Did George W. Bush Set the Stage for Putin? A Concern, not an Apology or Whataboutism
by Michael C. Dorf
The Soviet Union was a founding member of the United Nations in 1945. Interestingly, in a move that gave the Soviets three rather than just one seat in the UN, so were two Soviet republics. After the breakup of the Soviet Union, Russia took the primary Soviet seat (including as a veto-wielding permanent member of the Security Council), while the successors to the other two Soviet seats were Belarus (now reduced more or less to a Russian puppet) and Ukraine (currently the victim of Russian aggression). As a member of the UN, Russia has bound itself to the UN Charter, which states, in Article 2, Section 4: "All Members shall refrain in their international relations from the threat or use of force against the territorial integrity or political independence of any state, or in any other manner inconsistent with the Purposes of the United Nations."
Accordingly, Russia's invasion of Ukraine, its recognition of independence for Luhansk and Donetsk, its prior support for separatists fighting there, its prior invasion of Crimea, its current claims to Crimea, and just about every other aspect of its threats and use of force against the territorial integrity of Ukraine are blatant violations of international law. This is not a close question. Nothing I say below should be taken as casting any doubt on the illegality or immorality of Russia's moves against Ukraine.
Is there a lie one can tell that, if true, would make Russia's actions legal? Putin could lie and say that Ukraine was in the process of attacking Russia and that therefore his use of force was an exercise of Russia's "inherent right" to use "self-defense" against "an armed attack," pursuant to Article 51 of the Charter. And indeed, along with the long distorted account of the fraternal history of Ukraine and Russia, the projection of all of Putin's own evils on the Ukrainian leadership, and just heaps of general-purpose lies, Putin's address on Monday did include a particular lie that, if not a lie, could be thought to invoke a Russian right of self-defense. He pointed to western support for Ukrainian defense against Russian aggression as evidence of an insidious plot to attack Russia.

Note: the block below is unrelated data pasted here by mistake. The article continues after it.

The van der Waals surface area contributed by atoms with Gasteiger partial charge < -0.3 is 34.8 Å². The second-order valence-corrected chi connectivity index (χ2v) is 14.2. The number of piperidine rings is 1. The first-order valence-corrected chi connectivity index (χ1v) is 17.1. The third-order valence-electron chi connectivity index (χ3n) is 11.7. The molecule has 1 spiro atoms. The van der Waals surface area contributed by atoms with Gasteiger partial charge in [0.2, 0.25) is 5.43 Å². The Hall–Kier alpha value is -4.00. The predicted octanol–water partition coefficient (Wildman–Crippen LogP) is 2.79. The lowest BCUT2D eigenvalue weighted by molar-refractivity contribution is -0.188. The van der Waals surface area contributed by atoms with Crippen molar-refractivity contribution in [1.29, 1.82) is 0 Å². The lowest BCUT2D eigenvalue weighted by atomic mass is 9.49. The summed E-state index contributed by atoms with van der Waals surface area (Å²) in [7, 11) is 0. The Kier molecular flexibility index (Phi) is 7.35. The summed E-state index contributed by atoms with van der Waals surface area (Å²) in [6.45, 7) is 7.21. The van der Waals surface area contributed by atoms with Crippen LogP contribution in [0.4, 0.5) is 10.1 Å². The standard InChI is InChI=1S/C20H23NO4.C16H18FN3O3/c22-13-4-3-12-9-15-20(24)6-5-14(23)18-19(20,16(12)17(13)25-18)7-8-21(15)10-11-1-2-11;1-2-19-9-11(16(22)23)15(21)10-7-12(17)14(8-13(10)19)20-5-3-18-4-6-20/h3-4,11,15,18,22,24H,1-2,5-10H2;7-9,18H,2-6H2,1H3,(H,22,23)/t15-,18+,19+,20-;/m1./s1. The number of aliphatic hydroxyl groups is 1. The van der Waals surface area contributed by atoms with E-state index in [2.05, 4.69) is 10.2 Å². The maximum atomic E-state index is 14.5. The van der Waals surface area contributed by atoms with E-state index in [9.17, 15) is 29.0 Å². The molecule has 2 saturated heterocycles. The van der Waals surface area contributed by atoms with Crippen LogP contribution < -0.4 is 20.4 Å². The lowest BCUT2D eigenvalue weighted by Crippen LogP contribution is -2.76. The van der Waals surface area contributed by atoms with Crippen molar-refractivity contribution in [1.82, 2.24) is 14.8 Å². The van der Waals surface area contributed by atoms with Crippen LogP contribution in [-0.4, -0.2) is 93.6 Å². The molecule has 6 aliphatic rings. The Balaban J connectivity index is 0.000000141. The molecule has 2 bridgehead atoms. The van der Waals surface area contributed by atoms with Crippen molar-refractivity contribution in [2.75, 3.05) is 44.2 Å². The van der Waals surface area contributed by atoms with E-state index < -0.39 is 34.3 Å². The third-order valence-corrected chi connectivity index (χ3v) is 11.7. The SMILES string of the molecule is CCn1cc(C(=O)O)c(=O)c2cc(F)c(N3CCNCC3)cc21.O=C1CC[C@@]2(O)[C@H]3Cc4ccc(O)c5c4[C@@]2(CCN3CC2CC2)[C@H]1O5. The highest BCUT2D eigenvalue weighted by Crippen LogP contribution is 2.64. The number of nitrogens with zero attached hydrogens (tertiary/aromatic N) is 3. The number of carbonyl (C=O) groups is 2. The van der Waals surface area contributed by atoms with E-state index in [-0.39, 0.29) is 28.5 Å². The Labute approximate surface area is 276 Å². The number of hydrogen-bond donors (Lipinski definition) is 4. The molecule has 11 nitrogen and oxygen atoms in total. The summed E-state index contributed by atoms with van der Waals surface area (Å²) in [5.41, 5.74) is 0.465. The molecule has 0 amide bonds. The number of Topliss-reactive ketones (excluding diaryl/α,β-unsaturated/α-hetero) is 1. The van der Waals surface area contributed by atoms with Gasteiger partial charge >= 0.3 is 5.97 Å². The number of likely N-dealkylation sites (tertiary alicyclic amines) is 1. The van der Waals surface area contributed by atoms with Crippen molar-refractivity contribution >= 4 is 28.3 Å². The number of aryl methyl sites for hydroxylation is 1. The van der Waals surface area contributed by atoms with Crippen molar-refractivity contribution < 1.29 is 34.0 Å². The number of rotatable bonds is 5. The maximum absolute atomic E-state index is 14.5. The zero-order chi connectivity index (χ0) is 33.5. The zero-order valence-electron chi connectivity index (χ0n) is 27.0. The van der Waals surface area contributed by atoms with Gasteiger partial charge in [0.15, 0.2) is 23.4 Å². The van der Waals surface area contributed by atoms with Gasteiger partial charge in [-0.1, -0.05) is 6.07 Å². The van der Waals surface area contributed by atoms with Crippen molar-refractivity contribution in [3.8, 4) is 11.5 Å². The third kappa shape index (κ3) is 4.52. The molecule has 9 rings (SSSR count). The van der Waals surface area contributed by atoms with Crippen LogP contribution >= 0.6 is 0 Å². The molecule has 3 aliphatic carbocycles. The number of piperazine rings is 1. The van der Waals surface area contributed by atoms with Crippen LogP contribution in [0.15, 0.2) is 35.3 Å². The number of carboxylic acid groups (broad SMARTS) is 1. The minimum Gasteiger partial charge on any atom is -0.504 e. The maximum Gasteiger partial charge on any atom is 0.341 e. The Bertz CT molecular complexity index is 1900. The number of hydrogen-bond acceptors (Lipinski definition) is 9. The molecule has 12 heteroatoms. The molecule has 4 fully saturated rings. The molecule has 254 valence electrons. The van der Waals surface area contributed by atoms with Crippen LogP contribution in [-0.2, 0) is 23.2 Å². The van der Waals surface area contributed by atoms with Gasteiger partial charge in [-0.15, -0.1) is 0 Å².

Putin did not go quite so far as to say that such an absurd attack by Ukraine against Russia or Russians was underway, but anyone who has been paying attention for the last couple of decades will have heard in Putin's speech (as one apparently hears expressly in Russian state media) an echo of George W. Bush's case for pre-emptive war in Iraq to prevent Saddam Hussein from acquiring and using weapons of mass destruction.
Here was Putin earlier this week:
If Ukraine acquires weapons of mass destruction, the situation in the world and in Europe will drastically change, especially for us, for Russia. We cannot but react to this real danger, all the more so since, let me repeat, Ukraine’s Western patrons may help it acquire these weapons to create yet another threat to our country.
One impact of a war of dubious lawfulness may be the continued erosion of respect for the United States as a nation committed to principles of justice under law. President Bush says that he is justified in using military might because his cause is just. To much of the rest of the world, however, it looks the other way around: that the U.S. and its allies act as they wish because, in the American view, might makes right.